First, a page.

Why the Climate Space Needs to Embrace a Gender Lens
In the heart of Marrakech's Medina, women gather to seek the contraception and information they need and want to plan their families. They are attending the Association Marocaine pour la Planification Familiale (AMPF) – part of the International Planned Parenthood Federation's Member Association global network of family planning clinics – which provide critical life saving contraception, and empower women, men, and young people to realize their reproductive rights. Everyone is welcome, for instance, AMPF's youth committee is busy providing the critical platform for young people to discuss how they view sexual and reproductive health, being young and the emotions associated with this stage of their lives.
Just a few miles away, world leaders are convening to discuss innovative ways to counter the impacts of climate change at the United Nations’ annual conference on this critical development challenge, COP22. One hope many people had for COP22 was for a new generation of projects to be implemented, furthering the progress made at COP21 in Paris which proved to be a breakthrough in terms of recognizing gender responsive action to better respond to climate change. Yet as we move towards implementation, we still have a long way to go to integrate gender into all thematic areas of climate change. The surprise election of Donald Trump on day two another layer of uncertainty to the Morrocan meeting, and despite expectations for action, there were few notable achievements at COP22, especially on the topic of gender. You can read the Population & Sustainability Network’s full synopsis here.
A recent report from UN Women on women's participation in the United Nations Framework Convention on Climate Change, confirmed that only one third of Nationally Determined Contributions (NDCs) include gender and only 10% of climate financing is currently allocated to women’s participation in adaptation and mitigation activities. NDCs refer to the reduction in greenhouse gas emissions (one of the leading drivers of climate change) countries signed up to in the lead up to last year’s climate change conference.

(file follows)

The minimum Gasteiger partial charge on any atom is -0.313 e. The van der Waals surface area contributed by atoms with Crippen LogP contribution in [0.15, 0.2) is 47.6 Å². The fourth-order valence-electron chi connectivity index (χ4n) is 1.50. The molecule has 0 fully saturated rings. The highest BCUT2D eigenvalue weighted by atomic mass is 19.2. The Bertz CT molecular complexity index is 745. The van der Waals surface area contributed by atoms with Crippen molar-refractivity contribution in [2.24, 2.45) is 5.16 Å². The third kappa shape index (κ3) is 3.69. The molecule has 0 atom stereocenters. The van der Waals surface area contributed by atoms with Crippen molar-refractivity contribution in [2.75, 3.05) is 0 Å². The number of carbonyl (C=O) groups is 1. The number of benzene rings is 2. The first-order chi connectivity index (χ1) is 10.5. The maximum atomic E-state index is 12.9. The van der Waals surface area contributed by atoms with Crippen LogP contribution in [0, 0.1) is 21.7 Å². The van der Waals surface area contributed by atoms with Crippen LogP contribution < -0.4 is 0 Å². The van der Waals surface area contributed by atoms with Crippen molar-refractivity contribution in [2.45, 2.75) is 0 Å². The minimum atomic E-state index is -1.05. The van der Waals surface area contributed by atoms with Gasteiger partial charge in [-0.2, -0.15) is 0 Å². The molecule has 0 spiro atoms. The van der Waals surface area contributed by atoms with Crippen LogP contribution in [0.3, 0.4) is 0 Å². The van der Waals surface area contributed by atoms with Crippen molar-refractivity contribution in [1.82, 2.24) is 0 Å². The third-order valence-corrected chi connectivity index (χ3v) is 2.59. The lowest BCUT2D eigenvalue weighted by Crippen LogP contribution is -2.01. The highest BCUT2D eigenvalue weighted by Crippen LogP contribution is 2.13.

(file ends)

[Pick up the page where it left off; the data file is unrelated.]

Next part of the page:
At meetings like COP22, sexual and reproductive health and rights, including family planning, compete for space with discussions on renewable energy, green finance systems, conservation, and other climate change issues.
Photo: Curt Carnemark / World Bank
While the world agrees that women are part of the solution to climate change, the essential activity of ensuring their sexual and reproductive health and rights has not been adequately included in climate policy discussions. Therefore it is up to us – family planning advocates –to raise awareness on family planning as a critical, human rights-based, and cost-effective approach to climate change adaptation and resilience building. The International Planned Parenthood Federation (IPPF) and Population & Sustainability Network, both members of the Population and Sustainable Development Alliance (PSDA), are advocating for women's empowerment and sexual and reproductive health to be prioritized in the planning and funding of sustainable development and climate change adaptation. Members of PSDA understand that providing women and families with the means to prevent unwanted pregnancies is not only an end in itself, but can also improve the socio-economic status of women, reduce the strain on the environment, and improve natural resource conservation.
In the lead up to COP22, IPPF and the Population & Sustainability Network produced an advocacy and communications toolkit entitled Climate Change: Time to “Think Family Planning.” The toolkit is aimed at national family planning advocates to enable them to engage in climate change policy discussions to further, not only family planning goals, but also contribute to climate change objectives. By giving women control of their own reproductive future, we reduce unintended pregnancies which in turn lessens the risk of environmental impacts and enhances the potential for societal resilience to climate change, water scarcity, food insecurity, the loss of biological diversity, and related threats. The World Health Organization has said, “family planning is key to slowing [population growth] and the resulting negative impacts on the economy, environment, and national and regional development efforts.” Indeed, sustained advocacy must go beyond COP22 and challenge the discourse that family planning is critical to climate change adaptation and environmental sustainability.
To learn more, watch the “Time to Think Family Planning” video.